As a commercial project, the strip has never rewarded DC’s continued faith in it, though the publisher has repackaged the Adams run on several occasions, as have several European publishers (the feature is highly regarded across Europe). But in introducing the concept of “serious” superhero strips, Deadman was clearly the precursor to the likes of Watchmen and The Dark Knight Returns, and it is now widely viewed as one of the key strips of the 1960s. Deadman joined the title team in the comic book series Justice League Dark, which debuted in September 2011. —DAR

deadman

A buried concrete block, log, plate, or the like, which serves as an anchorage, e.g., as an anchor for a tie to a retaining wall; depends on its own weight and passive pressure from the soil to hold it in place.
References in classic literature ?
These things attended to, and the hangings draped once more about the couch that they might hide the gruesome thing beneath, the girl once more threw her arms about the Englishman's neck and dragged him toward the soft and luxurious pillows above the dead man.
Automedon, valiant son of Diores, lashed them again and again; many a time did he speak kindly to them, and many a time did he upbraid them, but they would neither go back to the ships by the waters of the broad Hellespont, nor yet into battle among the Achaeans; they stood with their chariot stock still, as a pillar set over the tomb of some dead man or woman, and bowed their heads to the ground.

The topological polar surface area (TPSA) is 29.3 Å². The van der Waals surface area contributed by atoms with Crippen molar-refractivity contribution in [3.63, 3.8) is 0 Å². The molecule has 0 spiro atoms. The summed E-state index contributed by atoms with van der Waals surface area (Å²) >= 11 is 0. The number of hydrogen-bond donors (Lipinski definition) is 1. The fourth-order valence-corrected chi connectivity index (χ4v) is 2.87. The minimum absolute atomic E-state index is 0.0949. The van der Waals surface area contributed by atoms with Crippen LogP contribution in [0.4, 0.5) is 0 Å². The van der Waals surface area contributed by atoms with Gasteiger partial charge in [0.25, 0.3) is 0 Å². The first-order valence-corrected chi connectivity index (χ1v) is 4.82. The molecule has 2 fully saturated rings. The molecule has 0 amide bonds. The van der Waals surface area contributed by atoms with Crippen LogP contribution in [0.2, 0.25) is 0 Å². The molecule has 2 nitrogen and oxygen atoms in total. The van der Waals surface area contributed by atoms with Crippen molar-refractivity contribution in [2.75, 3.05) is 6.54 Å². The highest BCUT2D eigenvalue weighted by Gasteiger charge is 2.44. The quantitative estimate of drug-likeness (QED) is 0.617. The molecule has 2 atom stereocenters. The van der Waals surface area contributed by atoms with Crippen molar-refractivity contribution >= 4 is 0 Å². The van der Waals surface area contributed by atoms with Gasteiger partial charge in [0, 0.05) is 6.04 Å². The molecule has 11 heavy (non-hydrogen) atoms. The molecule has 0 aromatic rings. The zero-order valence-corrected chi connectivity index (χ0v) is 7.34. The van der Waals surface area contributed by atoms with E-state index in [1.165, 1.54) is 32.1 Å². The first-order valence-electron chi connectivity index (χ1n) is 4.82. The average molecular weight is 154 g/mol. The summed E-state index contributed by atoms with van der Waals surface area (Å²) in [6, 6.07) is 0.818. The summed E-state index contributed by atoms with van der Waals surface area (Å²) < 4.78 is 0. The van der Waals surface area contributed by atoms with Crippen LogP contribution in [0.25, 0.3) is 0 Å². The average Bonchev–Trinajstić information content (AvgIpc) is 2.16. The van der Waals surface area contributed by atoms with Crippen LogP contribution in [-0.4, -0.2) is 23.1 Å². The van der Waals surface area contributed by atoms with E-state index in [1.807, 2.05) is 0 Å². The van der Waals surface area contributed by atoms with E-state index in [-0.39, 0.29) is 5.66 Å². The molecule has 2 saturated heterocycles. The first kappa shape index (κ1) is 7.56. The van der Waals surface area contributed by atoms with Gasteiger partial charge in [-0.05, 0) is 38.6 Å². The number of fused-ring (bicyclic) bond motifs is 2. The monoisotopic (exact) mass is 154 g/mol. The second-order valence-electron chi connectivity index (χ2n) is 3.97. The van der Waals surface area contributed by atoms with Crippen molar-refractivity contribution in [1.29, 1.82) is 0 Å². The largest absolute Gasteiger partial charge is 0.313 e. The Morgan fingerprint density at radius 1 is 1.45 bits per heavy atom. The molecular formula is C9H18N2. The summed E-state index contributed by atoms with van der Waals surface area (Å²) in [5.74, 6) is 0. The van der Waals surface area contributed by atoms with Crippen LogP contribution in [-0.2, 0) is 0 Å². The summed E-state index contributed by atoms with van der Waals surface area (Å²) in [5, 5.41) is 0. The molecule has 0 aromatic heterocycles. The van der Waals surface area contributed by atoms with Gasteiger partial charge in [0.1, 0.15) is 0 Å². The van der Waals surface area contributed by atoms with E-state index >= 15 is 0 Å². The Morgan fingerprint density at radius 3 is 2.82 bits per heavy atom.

On this Menelaus and Meriones took the dead man in their arms and lifted him high aloft with a great effort.
After a strained moment of silence, he leaned across and said, very quietly, but watching the effect of each word upon the face of him he had sent for, "Alan, in a locked room at the top of this house, a room to which nobody but myself has access, a dead man is seated at a table.
The sergeant picked up a card which lay beside the dead man on the floor.
At last the lawyer laid down the dead man in his blood upon the road, and got to his own feet with a kind of stagger.
Killed by a dead man, you see -- killed by a dead friend, in fact.
Those two stood over the dead man as though they had been bewitched by a charm.
Naturally superstitious, they fully believed that they had seen the disembodied spirit of the dead man, and now they cast fearful glances about them in expectation of the ghost's early return to the scene of the ruin they had inflicted upon him during their recent raid upon his home, and discussed in affrighted whispers the probable nature of the vengeance which the spirit would inflict upon them should he return to find them in possession of his gold.
You're a dead man if you waste another moment on it.
When one went down before my sword another scrambled over the dead man to take his place; and thus, taking an awful toll with each few feet gained, I came to the spacious glass-walled watchtower of Kadabra.
The fellow on shore was between sleeping and waking, and going to start up; the captain, who was foremost, ran in upon him, and knocked him down; and then called out to him in the boat to yield, or he was a dead man.